Tysabri helps recovery from relapse

Lublin FD et al. Natalizumab reduces relapse clinical severity and improves relapse recovery in MS.Multiple sclerosis and related disorder.DOI: 10.1016/j.msard.2014.08.005

Objectives:Compare relapse clinical severity, post-relapse residual disability, and the probability of confirmed complete recovery from relapse between patients who relapsed during natalizumab (n=183/627 [29%]) and placebo (n=176/315 [56%]) treatments in the AFFIRM trial.
Methods: In this post-hoc analysis, relapse clinical severity and residual disability were defined by change in Expanded Disability Status Scale (EDSS) score occurring between pre-relapse and at-relapse assessment and between pre-relapse and post-relapse assessment, respectively. Patients were considered completely recovered from relapse when their post-relapse EDSS score was less than or equal to their pre-relapse EDSS score, and this was maintained for 12 or 24 weeks.
Results: At relapse, an increase in EDSS score of ≥0.5 points occurred in 71% of natalizumab and 84% of placebo patients (P=0.0088); an increase of ≥1.0 point occurred in 49% of natalizumab and 61% of placebo patients (P=0.0349) (mean increase in EDSS at relapse: natalizumab=0.77; placebo=1.09; P=0.0044). After relapse, residual disability of ≥0.5 EDSS points remained in 31% of natalizumab and 45% of placebo patients (P=0.0136) (mean post-relapse residual EDSS increase: natalizumab=0.06; placebo=0.28; P=0.0170). In patients with an increase in EDSS of ≥0.5 or ≥1.0 during relapse, natalizumab increased the probability of 12-week confirmed complete recovery from relapse by 55% (hazard ratio [HR]=1.554; P=0.0161) and 67% (HR=1.673; P=0.0319) compared to placebo, respectively.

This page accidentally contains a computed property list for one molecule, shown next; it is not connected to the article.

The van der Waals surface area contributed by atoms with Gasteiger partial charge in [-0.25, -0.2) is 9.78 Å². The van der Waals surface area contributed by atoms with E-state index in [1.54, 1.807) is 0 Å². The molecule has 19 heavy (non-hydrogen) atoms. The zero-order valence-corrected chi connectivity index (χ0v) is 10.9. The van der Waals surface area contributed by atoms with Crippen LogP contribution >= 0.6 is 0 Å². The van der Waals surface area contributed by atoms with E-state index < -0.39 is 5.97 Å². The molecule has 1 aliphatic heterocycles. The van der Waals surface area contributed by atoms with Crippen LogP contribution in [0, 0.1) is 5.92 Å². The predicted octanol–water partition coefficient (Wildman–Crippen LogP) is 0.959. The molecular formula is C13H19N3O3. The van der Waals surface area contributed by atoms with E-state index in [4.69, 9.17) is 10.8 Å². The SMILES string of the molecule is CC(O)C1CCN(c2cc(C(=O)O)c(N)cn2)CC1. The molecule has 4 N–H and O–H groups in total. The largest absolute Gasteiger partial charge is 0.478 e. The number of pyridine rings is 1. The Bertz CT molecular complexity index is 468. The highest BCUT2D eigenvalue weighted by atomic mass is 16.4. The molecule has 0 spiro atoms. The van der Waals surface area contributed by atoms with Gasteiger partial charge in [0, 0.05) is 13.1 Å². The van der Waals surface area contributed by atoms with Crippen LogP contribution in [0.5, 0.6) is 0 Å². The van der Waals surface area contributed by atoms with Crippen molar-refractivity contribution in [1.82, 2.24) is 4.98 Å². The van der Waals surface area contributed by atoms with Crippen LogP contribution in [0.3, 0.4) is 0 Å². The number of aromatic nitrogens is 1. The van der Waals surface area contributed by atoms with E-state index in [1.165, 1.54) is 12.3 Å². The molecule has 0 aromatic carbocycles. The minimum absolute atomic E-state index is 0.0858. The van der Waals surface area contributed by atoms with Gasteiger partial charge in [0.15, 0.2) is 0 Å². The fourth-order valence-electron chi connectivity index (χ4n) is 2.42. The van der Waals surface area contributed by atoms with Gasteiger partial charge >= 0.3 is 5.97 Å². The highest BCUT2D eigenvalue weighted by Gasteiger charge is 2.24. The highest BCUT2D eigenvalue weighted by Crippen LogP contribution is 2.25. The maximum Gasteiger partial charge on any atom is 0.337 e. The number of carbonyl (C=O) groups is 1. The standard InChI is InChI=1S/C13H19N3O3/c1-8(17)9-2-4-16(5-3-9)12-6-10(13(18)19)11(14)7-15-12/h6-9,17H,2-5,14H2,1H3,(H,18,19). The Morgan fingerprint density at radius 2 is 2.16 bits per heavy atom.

Conclusions: In AFFIRM, natalizumab treatment decreased the clinical severity of relapses and improved recovery from disability induced by relapses. These beneficial effects would limit the step-wise accumulation of disability.
We all know that Tysabri can slow like the rate of relapse, but this study indicates that if you do relapse on the drug you do better than you would not on drug and slowed the accumulation of disability at and after the relapse and was associated with more apparent complete recovery than on placebo.

CoI ProfG is a co author

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